“Organ failure is also associated with a poor outlook on life, so anxiety and depression are very common. A transplant may reverse these feelings because our bodies and minds are healthier when our organs function the way they should,” said Dr. Niederhaus. “Additionally, many of the transplant immune-suppressive drugs have side effects or personality changes.”
“While in some cases it would be comforting to think that our donor gave us something more than just an organ and a new chance at life, there is no scientific evidence to show that personality changes, outlook on life, or changes in food tastes come from the donor,” said Dr. Niederhaus. This holds true for liver recipient Patti Dean who shared, “I don’t believe in cellular memory. We all change over time. As I jokingly say, “I’ve received livers from two men and I still have no interest in NASCAR!” The experience of living with a chronic illness and then having a restored sense of hope is a much more likely cause of this phenomenon in some people, but it can certainly lead people to wonder.
AN UNEXPECTED CONNECTION
Sometimes the impact of donation reveals connections to others in ways that we never anticipated. The family of donor Matt Shetterly knew right away that their meeting with Matt’s heart and liver recipient was going to be special when the meeting coincidentally fell on what would have been Matt’s 26th birthday. Matt’s twin brothers attended the meeting with their Dad, Mike, and other family members. Walking into the meeting, the family was in awe to see Matt’s recipient, Erv Basdon, beaming with a smile and sitting in between his own twin daughters. The families came to realize that Matt’s brothers and Erv’s daughters’ birthdays were ten years and one day apart. The families hit it off right away and Erv allowed Matt’s family to listen to the strong heart that Matt had so generously donated, now beating in Erv’s chest. “It’s so amazing to know that even though our world was crushed, good came from it,” says Mike. “I look at Erv and I know that Matt’s heart and liver couldn’t have gone to a better recipient.”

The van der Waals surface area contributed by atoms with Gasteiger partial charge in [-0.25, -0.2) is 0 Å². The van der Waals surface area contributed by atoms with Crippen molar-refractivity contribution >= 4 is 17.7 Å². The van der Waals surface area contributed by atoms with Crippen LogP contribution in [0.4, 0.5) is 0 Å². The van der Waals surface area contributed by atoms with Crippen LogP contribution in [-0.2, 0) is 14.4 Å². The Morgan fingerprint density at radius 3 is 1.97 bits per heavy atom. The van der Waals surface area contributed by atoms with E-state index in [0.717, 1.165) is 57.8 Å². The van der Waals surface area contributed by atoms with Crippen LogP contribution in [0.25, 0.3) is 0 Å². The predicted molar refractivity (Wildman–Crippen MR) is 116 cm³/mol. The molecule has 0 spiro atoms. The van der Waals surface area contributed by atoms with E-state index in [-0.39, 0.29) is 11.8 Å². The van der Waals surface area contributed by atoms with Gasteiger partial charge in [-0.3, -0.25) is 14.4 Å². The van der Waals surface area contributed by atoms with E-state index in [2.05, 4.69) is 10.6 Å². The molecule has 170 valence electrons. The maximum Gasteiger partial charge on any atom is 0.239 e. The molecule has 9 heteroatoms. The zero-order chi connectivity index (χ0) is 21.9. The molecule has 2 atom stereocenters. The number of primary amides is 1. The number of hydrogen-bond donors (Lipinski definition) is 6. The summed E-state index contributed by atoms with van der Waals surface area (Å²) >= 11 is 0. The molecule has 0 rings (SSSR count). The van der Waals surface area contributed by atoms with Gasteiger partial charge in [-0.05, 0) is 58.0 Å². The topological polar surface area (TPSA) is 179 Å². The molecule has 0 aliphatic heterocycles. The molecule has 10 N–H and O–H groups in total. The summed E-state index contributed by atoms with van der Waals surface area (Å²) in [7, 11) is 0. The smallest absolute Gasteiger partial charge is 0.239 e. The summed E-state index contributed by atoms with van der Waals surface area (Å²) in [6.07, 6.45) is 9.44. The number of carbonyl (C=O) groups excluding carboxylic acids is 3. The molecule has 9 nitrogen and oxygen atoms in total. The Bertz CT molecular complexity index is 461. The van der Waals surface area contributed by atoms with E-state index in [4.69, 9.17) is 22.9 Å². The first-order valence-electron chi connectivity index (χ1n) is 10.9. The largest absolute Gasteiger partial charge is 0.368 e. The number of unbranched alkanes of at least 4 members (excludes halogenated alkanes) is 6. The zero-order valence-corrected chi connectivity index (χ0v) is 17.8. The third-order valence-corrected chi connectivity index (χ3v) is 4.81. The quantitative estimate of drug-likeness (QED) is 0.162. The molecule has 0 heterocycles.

Donation and transplantation may not be an experience that people wish to be connected with, but there is no denying that the connections of this incredible process are impactful on health, relationships, our personal outlook, and beyond.